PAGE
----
Hall of Famer John Smoltz had an illustrious career with the Atlanta Braves, dominating opposing major league hitters for 21 seasons as both a closer and a starter. The eight-time MLB All-Star racked up 213 wins alongside an impressive 154 saves throughout his career.
Smoltz’s last year in professional baseball came in 2009 at the age of 42 following brief stints with the Boston Red Sox and St. Louis Cardinals. After stepping away from the playing field, Smoltz transitioned swiftly to the broadcast booth, where he now works as a Lead MLB Analyst for Fox.
While Smoltz’s impressive career is well known among baseball fanatics, his married life is a bit less common knowledge.
John Smoltz’s First Wife Dyan Struble
John Andrew Smoltz was first married to Dyan Struble. The couple tied the knot in 1991 after meeting at the OMNI Hotel in Atlanta. They had four children together: John Andrew Jr., Carly Maria, Kelly Christina and Rachel Elizabeth Smoltz.
John and Dyan divorced in 2007, putting an end to their 16-year marriage.
The former baseball pitcher and Struble were a well-known partnership within the Atlanta community, having founded the John and Dyan Smoltz Foundation, which focused to support Christian agencies and churches, elementary and secondary education and supply food and hunger relief.
Both have since remarried.
John Smoltz’s Wife Kathryn Darden
Two years after splitting with Dyan Struble, Smoltz found himself head over heels once again, this time to Kathryn Darden, now Kathryn Smoltz. Darden and Smoltz have enjoyed 11 years of marriage, having tied the knot at a small ceremony in Georgia in 2009.
The pair met on a blind date at a Taco Mac restaurant in downtown Atlanta and hit it off immediately. Darden has two children from a previous relationship.
Neither Darden nor Smoltz appear to be active on social media.
John Smoltz Net Worth
The Waverly High School graduate has built quite the impressive fortune through his playing days, endorsements and work as an analyst. The former MLB player boasts an estimated net worth of $60 million, according to Celebrity Net Worth.
Smoltz, a Warren, Michigan native, pitched 21 seasons in Major League Baseball, 20 of which he spent in Atlanta becoming arguably the most decorated Braves pitcher of all time. He was initially drafted by the Detroit Tigers, but was traded to Atlanta in 1987.
After making his MLB debut in 1988, Smoltz stepped into a full-time starting role in 1989. He made his first of eight All-Star teams in 1989 after recording a 2.94 ERA and 168 strikeouts across 208 innings of work.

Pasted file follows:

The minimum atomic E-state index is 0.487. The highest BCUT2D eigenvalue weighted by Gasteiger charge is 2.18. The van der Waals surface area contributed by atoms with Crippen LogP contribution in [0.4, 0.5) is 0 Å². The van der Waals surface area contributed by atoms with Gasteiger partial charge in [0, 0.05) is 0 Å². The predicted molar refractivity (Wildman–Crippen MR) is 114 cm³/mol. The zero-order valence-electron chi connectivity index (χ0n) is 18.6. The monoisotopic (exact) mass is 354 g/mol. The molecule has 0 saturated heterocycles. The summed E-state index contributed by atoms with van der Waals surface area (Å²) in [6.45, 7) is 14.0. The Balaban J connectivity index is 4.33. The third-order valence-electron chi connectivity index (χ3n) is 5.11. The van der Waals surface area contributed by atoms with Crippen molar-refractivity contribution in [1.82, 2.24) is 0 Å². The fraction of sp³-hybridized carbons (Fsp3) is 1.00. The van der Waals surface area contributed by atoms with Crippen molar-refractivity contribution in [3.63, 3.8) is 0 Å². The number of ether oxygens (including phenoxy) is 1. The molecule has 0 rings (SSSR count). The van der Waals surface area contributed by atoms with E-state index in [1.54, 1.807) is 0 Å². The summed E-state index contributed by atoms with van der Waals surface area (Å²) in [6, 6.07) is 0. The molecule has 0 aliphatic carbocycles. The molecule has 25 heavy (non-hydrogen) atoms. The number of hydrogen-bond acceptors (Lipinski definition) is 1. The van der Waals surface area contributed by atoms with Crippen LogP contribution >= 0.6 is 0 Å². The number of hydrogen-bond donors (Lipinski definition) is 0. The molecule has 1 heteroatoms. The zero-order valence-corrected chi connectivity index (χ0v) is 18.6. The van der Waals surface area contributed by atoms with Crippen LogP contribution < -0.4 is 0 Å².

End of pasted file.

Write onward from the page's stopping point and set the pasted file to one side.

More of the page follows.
At age 28, Smoltz was a key cog in the Braves playoff squad that won the 1995 World Series. The right-hander earned National League Championship Series MVP honors after his stellar performance on the mound in the postseason series.
Smoltz went on to become the National League Cy Young Award winner in 1996, a season during which he struck out a league-best 276 batters and won 24 games, the most by an NL pitcher since 1972. He became the second pitcher in major league history, next to Dennis Eckersley, to have recorded both a 20-win season and a 50-save season. Smoltz was a key part of the Braves’ fearsome pitching rotation and a member of the celebrated trio made up of himself, Tom Glavine and Greg Maddux.
The Hall of Famer dealt with a plethora of injuries throughout his career, yet still flourished into one of the greatest starting pitchers and baseball players of all time. He was forced to miss his entire age 33 season after undergoing Tommy John surgery in 2000. When he returned to the mound, the Braves opted to utilize him as a closer. Smoltz spent four seasons in a relief role and excelled. He racked up 154 saves during that span and won a Rolaids Relief award in 2002.
The 2005 season was a big year for Smoltz as well. The right-hander set the NL record with 55 saves (broken a few years later by Francisco Rodriguez) and was presented the Roberto Clemente award, something he considered a great honor.
Throughout his entire 19-year tenure in Atlanta, Smoltz recorded an ERA above 4.00 just once and, when healthy, was one of the most reliable pitchers in baseball, both as a reliever and starter. His achievements were exemplified when he was inducted into the Baseball Hall of Fame in 2015.